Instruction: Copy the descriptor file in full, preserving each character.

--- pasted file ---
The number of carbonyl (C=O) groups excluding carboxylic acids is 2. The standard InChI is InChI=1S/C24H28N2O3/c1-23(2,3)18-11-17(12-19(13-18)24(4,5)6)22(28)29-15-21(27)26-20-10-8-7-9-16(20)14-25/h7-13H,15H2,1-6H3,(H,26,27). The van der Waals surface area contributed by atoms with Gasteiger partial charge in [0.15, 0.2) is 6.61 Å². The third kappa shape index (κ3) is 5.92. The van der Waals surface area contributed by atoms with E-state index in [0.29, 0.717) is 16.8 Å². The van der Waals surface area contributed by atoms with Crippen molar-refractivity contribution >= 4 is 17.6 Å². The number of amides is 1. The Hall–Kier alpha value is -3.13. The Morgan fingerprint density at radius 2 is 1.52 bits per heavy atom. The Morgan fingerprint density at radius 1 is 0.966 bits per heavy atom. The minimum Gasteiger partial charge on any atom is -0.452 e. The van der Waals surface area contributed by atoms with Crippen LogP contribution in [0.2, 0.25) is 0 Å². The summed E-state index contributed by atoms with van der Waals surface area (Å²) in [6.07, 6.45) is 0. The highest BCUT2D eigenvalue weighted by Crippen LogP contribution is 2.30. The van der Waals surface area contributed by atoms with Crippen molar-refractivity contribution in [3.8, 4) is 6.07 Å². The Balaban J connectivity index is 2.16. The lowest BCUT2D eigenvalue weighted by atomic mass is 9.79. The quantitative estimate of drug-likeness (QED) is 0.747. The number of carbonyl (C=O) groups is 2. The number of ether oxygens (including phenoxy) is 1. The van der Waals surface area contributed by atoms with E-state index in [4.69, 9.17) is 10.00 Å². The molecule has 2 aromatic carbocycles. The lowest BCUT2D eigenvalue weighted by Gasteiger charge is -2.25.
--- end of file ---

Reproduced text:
The number of carbonyl (C=O) groups excluding carboxylic acids is 2. The standard InChI is InChI=1S/C24H28N2O3/c1-23(2,3)18-11-17(12-19(13-18)24(4,5)6)22(28)29-15-21(27)26-20-10-8-7-9-16(20)14-25/h7-13H,15H2,1-6H3,(H,26,27). The van der Waals surface area contributed by atoms with Gasteiger partial charge in [0.15, 0.2) is 6.61 Å². The third kappa shape index (κ3) is 5.92. The van der Waals surface area contributed by atoms with E-state index in [0.29, 0.717) is 16.8 Å². The van der Waals surface area contributed by atoms with Crippen molar-refractivity contribution >= 4 is 17.6 Å². The number of amides is 1. The Hall–Kier alpha value is -3.13. The Morgan fingerprint density at radius 2 is 1.52 bits per heavy atom. The Morgan fingerprint density at radius 1 is 0.966 bits per heavy atom. The minimum Gasteiger partial charge on any atom is -0.452 e. The van der Waals surface area contributed by atoms with Crippen LogP contribution in [0.2, 0.25) is 0 Å². The summed E-state index contributed by atoms with van der Waals surface area (Å²) in [6.07, 6.45) is 0. The highest BCUT2D eigenvalue weighted by Crippen LogP contribution is 2.30. The van der Waals surface area contributed by atoms with Crippen molar-refractivity contribution in [3.8, 4) is 6.07 Å². The Balaban J connectivity index is 2.16. The lowest BCUT2D eigenvalue weighted by atomic mass is 9.79. The quantitative estimate of drug-likeness (QED) is 0.747. The number of carbonyl (C=O) groups is 2. The number of ether oxygens (including phenoxy) is 1. The van der Waals surface area contributed by atoms with E-state index in [4.69, 9.17) is 10.00 Å². The molecule has 2 aromatic carbocycles. The lowest BCUT2D eigenvalue weighted by Gasteiger charge is -2.25.